As part of Grammy Award-winner Kathy Mattea’s visit to Western Maryland, she and local experts will participate in “Our People, Our Place, Our Coal,” a historical perspective presentation on Monday, Nov. 10. This program will be presented by Frostburg State University Cultural Events Series and is free and open to the public. The presentation will run from 10 a.m. to 11:30 a.m. in the FSU Performing Arts Center’s Pealer Recital Hall.
The presentation is a companion piece to Mattea’s sold-out concert, in which she will perform songs from her recently released “Coal” album. Mattea, also known for such hits as “Eighteen Wheels and A Dozen Roses” and “Love At The Five and Dime,” will perform on Sunday, Nov. 9, at 7:30 p.m. on The Stage at Mountain Ridge High School.
For the presentation, Mattea will be joined by local historians Albert Feldstein, Dr. Vagel Keller,Jr., and John Carey who will discuss the region’s rich Appalachian multifaceted mining heritage and its cultural, economic and industrial influence. People who have family and relatives who have worked in the coal mining industry over the years will find this discussion directly related to the experiences of their ancestors.
Mattea will begin the program with “Our People” where she will discuss her choice of a song highlighting the history of coal mining for her “Coal” CD. She will perform that song to set the stage for the rest of the presentation. The Grammy Award-winner’s coal-mining heritage is strong: her parents grew up in coal camps, her grandfathers were miners and her mother worked for the local United Mine Workers of America. She has been collecting mining and mountain songs since she was 19 years old, but the Sago mine disaster of 2006 inspired her to start singing them.
Feldstein will follow with “Our Place.” He will reprise his slide show presentation from “Forum on Coal in Western Maryland,” which provides an overview and historical highlights of Western Maryland’s coal heritage, historic sites and personal biographies.
“Our Coal” will be presented by Keller, a visiting assistant professor of history at Carnegie Mellon University in Pittsburgh, Pa., and Carey, director of the Bureau of Mines, Maryland Department of the Environment.
Keller’s presentation of “Coal Sufficient to Supply the Whole Union for Centuries” will examine the rise and decline of the underground coal mining industry in Western Maryland from the arrival of the B&O Railroad at Cumberland in 1842 through the closing of the last of the old deep mines in the 1970s.
Carey will discuss the environmental protection and regulatory changes that have occurred in Maryland over the past 50 years pertaining to the coal industry. From an initial emphasis of miner’s safety to an emphasis on environmental and citizen protection from the potential effects of coal mining, the Maryland Bureau of Mines, along with the Federal Office of Surface Mining Reclamation and Enforcements, maintains regulatory oversight over all aspects of coal mining and land reclamation activity.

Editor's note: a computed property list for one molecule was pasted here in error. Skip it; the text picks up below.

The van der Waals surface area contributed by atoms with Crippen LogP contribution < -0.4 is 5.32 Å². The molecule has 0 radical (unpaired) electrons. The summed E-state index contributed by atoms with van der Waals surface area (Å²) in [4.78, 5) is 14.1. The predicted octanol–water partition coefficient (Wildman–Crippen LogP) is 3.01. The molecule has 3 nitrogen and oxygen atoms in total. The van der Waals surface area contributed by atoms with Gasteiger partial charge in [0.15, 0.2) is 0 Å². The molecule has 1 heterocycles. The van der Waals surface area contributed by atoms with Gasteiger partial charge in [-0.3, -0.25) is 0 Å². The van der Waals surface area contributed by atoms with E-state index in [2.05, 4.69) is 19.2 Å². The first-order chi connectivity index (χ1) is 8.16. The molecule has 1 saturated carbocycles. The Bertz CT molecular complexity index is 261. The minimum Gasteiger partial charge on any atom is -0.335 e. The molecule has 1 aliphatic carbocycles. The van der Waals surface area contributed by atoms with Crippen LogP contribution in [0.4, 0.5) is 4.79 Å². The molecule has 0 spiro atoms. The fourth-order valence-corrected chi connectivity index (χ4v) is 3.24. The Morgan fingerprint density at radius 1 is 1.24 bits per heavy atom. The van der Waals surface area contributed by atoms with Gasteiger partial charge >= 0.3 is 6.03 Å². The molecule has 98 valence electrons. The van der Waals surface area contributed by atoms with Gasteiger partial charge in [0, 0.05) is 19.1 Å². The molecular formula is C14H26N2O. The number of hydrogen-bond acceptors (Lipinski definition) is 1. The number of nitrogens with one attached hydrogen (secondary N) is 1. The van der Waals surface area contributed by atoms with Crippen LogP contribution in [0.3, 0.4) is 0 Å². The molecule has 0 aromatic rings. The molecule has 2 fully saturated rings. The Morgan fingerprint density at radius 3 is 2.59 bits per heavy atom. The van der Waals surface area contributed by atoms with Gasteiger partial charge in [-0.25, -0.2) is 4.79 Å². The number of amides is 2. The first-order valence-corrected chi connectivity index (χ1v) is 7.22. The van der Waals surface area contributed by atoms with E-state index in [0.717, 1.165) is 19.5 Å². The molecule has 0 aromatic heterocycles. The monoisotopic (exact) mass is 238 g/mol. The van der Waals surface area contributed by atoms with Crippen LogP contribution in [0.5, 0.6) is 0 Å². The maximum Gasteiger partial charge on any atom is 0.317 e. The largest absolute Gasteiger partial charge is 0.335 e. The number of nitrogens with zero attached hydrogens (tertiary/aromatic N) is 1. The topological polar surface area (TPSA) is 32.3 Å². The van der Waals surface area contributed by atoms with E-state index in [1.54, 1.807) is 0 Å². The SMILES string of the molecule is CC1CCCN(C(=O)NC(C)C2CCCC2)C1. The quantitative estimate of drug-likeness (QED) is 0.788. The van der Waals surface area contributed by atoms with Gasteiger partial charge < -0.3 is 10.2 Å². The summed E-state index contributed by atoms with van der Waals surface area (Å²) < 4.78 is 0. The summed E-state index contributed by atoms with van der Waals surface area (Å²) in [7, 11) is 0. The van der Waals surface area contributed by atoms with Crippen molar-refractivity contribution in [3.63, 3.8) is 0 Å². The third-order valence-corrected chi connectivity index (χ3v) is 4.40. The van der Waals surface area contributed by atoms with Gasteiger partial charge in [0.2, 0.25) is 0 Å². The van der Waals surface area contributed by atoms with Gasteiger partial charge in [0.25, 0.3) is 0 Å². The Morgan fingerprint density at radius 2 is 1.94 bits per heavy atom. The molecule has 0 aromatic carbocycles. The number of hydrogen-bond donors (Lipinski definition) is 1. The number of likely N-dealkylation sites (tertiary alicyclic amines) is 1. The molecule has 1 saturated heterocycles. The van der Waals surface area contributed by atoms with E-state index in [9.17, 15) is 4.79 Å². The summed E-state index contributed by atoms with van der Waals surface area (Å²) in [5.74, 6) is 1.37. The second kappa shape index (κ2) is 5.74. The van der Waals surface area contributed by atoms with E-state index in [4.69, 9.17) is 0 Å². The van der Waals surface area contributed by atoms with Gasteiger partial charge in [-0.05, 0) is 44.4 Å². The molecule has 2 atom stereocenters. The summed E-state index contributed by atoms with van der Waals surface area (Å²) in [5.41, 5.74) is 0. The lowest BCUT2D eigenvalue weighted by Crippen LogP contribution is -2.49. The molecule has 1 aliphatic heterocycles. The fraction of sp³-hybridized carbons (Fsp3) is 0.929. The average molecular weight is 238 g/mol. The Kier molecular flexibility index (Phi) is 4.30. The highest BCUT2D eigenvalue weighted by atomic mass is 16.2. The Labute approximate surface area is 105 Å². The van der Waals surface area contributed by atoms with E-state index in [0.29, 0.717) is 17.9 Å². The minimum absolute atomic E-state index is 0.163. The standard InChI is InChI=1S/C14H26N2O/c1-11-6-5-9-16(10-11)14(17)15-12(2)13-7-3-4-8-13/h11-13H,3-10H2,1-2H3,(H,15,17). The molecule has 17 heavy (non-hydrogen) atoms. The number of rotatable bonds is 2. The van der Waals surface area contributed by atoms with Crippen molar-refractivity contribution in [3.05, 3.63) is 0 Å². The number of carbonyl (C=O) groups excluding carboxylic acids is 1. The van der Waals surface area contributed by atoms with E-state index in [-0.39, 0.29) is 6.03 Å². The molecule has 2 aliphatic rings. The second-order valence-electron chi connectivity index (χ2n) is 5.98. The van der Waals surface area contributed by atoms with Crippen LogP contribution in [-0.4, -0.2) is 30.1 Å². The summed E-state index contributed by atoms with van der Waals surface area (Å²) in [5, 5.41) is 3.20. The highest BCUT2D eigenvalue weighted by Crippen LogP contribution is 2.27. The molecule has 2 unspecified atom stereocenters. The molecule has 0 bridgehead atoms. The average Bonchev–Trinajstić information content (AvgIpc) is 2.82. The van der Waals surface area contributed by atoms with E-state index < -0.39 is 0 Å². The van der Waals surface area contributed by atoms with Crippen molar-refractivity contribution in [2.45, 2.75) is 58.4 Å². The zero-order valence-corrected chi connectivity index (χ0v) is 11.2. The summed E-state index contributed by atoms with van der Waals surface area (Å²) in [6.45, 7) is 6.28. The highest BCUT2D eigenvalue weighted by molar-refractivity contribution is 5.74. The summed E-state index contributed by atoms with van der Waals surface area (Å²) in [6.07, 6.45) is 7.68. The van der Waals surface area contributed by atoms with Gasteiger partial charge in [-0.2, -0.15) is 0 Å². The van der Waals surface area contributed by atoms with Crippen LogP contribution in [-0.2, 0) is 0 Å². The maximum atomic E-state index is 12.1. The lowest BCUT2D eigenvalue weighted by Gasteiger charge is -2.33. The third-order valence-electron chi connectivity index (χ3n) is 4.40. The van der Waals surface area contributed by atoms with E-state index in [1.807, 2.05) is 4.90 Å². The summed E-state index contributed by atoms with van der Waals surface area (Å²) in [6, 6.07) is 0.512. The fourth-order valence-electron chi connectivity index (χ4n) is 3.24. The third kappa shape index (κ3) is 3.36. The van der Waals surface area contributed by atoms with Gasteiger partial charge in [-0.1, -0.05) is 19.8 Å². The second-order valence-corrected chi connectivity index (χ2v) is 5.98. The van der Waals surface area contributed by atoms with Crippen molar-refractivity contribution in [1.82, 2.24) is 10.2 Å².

A pictorial exhibit on the local region’s coal mining history will be part of the presentation. Included will be rare photographs of miners, mine sites and former mining towns. There will also be original hand-drawn maps showing Consolidated Coal Company’s property in the Frostburg area, George’s Creek Coal Company, worked-out areas centering on Main Street in Frostburg, Eckhart Mines and the Vale Summit area. A special display of local mine workers from 1926 will also be on view with a list identifying the miners in the photo.
For more information on the performance, the presentation or the Cultural Events Series at FSU, call 301-687-3137 or visit http://ces.frostburg.edu.
“Our People, Our Place, Our Coal” is being presented in partnership with the FSU Lewis J. Ort Library and the Maryland Bureau of Mines. The Cultural Events Series and this Arts for Adjudicated Youth project is supported by a grant from the Maryland State Arts Council, an agency dedicated to cultivating a vibrant cultural community where the arts thrive. An agency of the Department of Business & Economic Development, the MSAC provides financial support and technical assistance to non-profit organizations, units of government, colleges and universities for arts activities. MSAC funding is also provided by the National Endowment for the Arts, a federal agency which believes that a great nation deserves great art. This tour of Kathy Mattea Moving Mountains is made possible by a grant from Mid Atlantic Arts Foundation in partnership with the National Endowment for the Arts Regional Touring Program.
Situated in the mountains of Allegany County, Frostburg State University is one of the 13 institutions of the University System of Maryland. FSU is a comprehensive, residential regional university and serves as an educational and cultural center for Western Maryland. For more information, visit www.frostburg.edu.
FSU is committed to making all of its programs, services and activities accessible to persons with disabilities. To request accommodations through the ADA Compliance Office, call 301-687-4102 or use a Voice Relay Operator at 1-800-735-2258.